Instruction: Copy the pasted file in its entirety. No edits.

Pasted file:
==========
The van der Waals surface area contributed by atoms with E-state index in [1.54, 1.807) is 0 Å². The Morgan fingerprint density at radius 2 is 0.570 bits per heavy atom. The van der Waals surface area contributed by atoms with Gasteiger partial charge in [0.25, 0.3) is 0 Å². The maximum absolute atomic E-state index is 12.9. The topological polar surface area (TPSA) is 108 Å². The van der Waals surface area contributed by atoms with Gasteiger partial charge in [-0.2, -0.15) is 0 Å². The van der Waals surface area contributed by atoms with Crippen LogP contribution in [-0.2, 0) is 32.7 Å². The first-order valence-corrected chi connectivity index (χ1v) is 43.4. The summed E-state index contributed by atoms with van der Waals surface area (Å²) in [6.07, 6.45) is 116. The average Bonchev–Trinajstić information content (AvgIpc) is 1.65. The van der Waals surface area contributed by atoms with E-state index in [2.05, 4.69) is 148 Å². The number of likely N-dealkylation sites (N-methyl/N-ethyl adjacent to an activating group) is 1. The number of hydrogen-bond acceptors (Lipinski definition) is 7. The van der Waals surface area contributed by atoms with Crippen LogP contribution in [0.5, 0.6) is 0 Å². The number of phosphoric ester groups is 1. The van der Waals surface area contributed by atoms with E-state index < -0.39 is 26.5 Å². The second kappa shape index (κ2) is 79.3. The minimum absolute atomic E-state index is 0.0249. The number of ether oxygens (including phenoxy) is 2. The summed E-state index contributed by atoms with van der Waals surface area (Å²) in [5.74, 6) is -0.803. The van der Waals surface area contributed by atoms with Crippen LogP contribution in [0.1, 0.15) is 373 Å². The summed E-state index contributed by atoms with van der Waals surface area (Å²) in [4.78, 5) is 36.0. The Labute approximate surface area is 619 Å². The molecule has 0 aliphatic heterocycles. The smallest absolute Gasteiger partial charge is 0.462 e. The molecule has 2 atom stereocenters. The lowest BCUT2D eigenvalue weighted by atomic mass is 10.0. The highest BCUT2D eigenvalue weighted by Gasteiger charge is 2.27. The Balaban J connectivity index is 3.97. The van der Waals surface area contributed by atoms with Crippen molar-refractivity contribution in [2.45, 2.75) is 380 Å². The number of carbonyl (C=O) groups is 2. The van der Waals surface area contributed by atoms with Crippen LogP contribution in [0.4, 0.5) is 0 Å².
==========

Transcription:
The van der Waals surface area contributed by atoms with E-state index in [1.54, 1.807) is 0 Å². The Morgan fingerprint density at radius 2 is 0.570 bits per heavy atom. The van der Waals surface area contributed by atoms with Gasteiger partial charge in [0.25, 0.3) is 0 Å². The maximum absolute atomic E-state index is 12.9. The topological polar surface area (TPSA) is 108 Å². The van der Waals surface area contributed by atoms with Gasteiger partial charge in [-0.2, -0.15) is 0 Å². The van der Waals surface area contributed by atoms with Crippen LogP contribution in [-0.2, 0) is 32.7 Å². The first-order valence-corrected chi connectivity index (χ1v) is 43.4. The summed E-state index contributed by atoms with van der Waals surface area (Å²) in [6.07, 6.45) is 116. The average Bonchev–Trinajstić information content (AvgIpc) is 1.65. The van der Waals surface area contributed by atoms with E-state index in [2.05, 4.69) is 148 Å². The number of likely N-dealkylation sites (N-methyl/N-ethyl adjacent to an activating group) is 1. The number of hydrogen-bond acceptors (Lipinski definition) is 7. The van der Waals surface area contributed by atoms with Crippen LogP contribution in [0.5, 0.6) is 0 Å². The number of phosphoric ester groups is 1. The van der Waals surface area contributed by atoms with E-state index < -0.39 is 26.5 Å². The second kappa shape index (κ2) is 79.3. The minimum absolute atomic E-state index is 0.0249. The number of ether oxygens (including phenoxy) is 2. The summed E-state index contributed by atoms with van der Waals surface area (Å²) in [5.74, 6) is -0.803. The van der Waals surface area contributed by atoms with Crippen LogP contribution in [0.1, 0.15) is 373 Å². The summed E-state index contributed by atoms with van der Waals surface area (Å²) in [4.78, 5) is 36.0. The Labute approximate surface area is 619 Å². The molecule has 0 aliphatic heterocycles. The smallest absolute Gasteiger partial charge is 0.462 e. The molecule has 2 atom stereocenters. The lowest BCUT2D eigenvalue weighted by atomic mass is 10.0. The highest BCUT2D eigenvalue weighted by Gasteiger charge is 2.27. The Balaban J connectivity index is 3.97. The van der Waals surface area contributed by atoms with Crippen molar-refractivity contribution in [2.45, 2.75) is 380 Å². The number of carbonyl (C=O) groups is 2. The van der Waals surface area contributed by atoms with Crippen LogP contribution in [0.4, 0.5) is 0 Å².